A and A's Movie A Day

Watching movies until we run out.

Movie 379 – Pi

Pi – March 14th, 2011

Of course we’re watching Pi today. It’s Pi Day, after all (3/14 – get it?) so it seemed like the best plan. We’ve had it marked down as today’s movie since last year when we missed it because the project was new to us and we hadn’t given much thought to planning for holidays and special dates. And I’ve been dreading it ever since. It combines two banes of my existence: math and headaches. And it combines them incredibly well. Now, since I’m notoriously horrible with numbers, I can’t really speak to the actual math in the movie. But I can speak to the headaches. And I can speak to how much of a headache math gives me when I try to focus on it.

I remember watching this in college. We had it at the store Andy and I worked at and it looked fascinating. While I have no facility with math whatsoever, what I do have is a very odd relationship with it. I love the idea of it. I love knowing it’s out there. I love watching people who are good with math do math. It’s beautiful. It’s like art to me. I have a vast appreciation for it while being utterly unable to do it myself. But then too, I wish I could do it. I don’t have any pressing desire to be able to paint or draw, but I do with I could do math. It is immensely frustrating to stare at those metaphorical paints and brushes and not be able to figure out how to make even the simplest art with them. So I went into this movie expecting to be frustrated, but also fascinated. What I wasn’t expecting were the headaches.

The plot of this movie revolves around a single character, Max, and his search for a special 216 digit number that he believes will unlock the secrets and patterns of the world and explain everything. Nature, finance, human life. Everything. He’s also paranoid and plagued with frequent and debilitating headaches. Migraines. They come on suddenly and everything else disappears while Max writhes and screams and suffers. He’s had the headaches since he was a child and stared into the sun after his mother told him not to. He’s also been a math genius for about as long. The movie implies not so much that the two are related as that Max believes they’re related. That’s an important distinction in this movie, I believe, that the things we see and hear from Max are the things he sees and believes, and he’s not precisely lucid all of the time.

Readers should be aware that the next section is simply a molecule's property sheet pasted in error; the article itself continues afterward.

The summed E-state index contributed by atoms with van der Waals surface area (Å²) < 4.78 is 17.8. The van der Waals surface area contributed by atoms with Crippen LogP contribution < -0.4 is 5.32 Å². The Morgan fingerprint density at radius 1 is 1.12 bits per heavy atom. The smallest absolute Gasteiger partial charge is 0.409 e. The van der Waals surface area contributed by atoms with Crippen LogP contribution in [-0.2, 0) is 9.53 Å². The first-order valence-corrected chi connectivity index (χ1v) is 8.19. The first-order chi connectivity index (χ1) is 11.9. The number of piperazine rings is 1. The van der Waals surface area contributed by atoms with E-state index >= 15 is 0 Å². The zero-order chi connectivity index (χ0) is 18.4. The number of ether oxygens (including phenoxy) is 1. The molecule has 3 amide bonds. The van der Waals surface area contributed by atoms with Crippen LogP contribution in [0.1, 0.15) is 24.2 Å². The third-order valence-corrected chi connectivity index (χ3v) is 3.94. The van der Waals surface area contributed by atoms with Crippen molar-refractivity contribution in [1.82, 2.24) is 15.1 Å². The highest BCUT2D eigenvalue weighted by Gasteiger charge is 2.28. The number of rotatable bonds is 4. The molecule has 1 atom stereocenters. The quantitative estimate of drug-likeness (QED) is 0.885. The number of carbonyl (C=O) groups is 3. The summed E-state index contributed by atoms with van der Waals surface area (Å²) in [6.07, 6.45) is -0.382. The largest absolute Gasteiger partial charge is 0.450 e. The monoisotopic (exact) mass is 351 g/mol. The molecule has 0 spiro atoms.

Max sees the world through a haze of numbers and headaches and paranoia and sometimes it’s difficult to focus. The number he’s looking for seems like it’s always just out of reach, almost there, on the tip of his tongue or buried in his mind somewhere. He meets two wildly different groups who want the number for their own means: A financial investment firm wants to use it to predict the stock market and a group of Jewish men who are studying the Torah and believe that the number has meaning in Kabbalah and will reveal the name of God. Neither group seems all that concerned with what the obsession with the number is doing to Max, who is slowly but surely breaking down completely. And Max is too paranoid and determined to isolate himself to seek help from the people around him who actually care, like one of his neighbors who leaves him food and tries to help.

The movie is a bit of a blunt instrument. It’s in black and white, utilizes some very overwrought stereotypes and acting from the two antagonistic groups and I’m sure that people who know math better than me can poke holes in it all over the place. And then there are the headaches, which are represented on camera with dizzying spins and shakes and accompanied by a cacophony of buzzing and trilling and high pitched whines. I get headaches like that and if you don’t suffer from them and are curious as to just how bad a headache could be, pop this one in. But despite the heavy-handedness and all, I still enjoy it. It’s an interesting little movie and cool to see as Darren Aronofsky’s early work. It’s just not something I could ever watch on a regular basis.

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March 14, 2011 - Posted by | daily reviews | , ,

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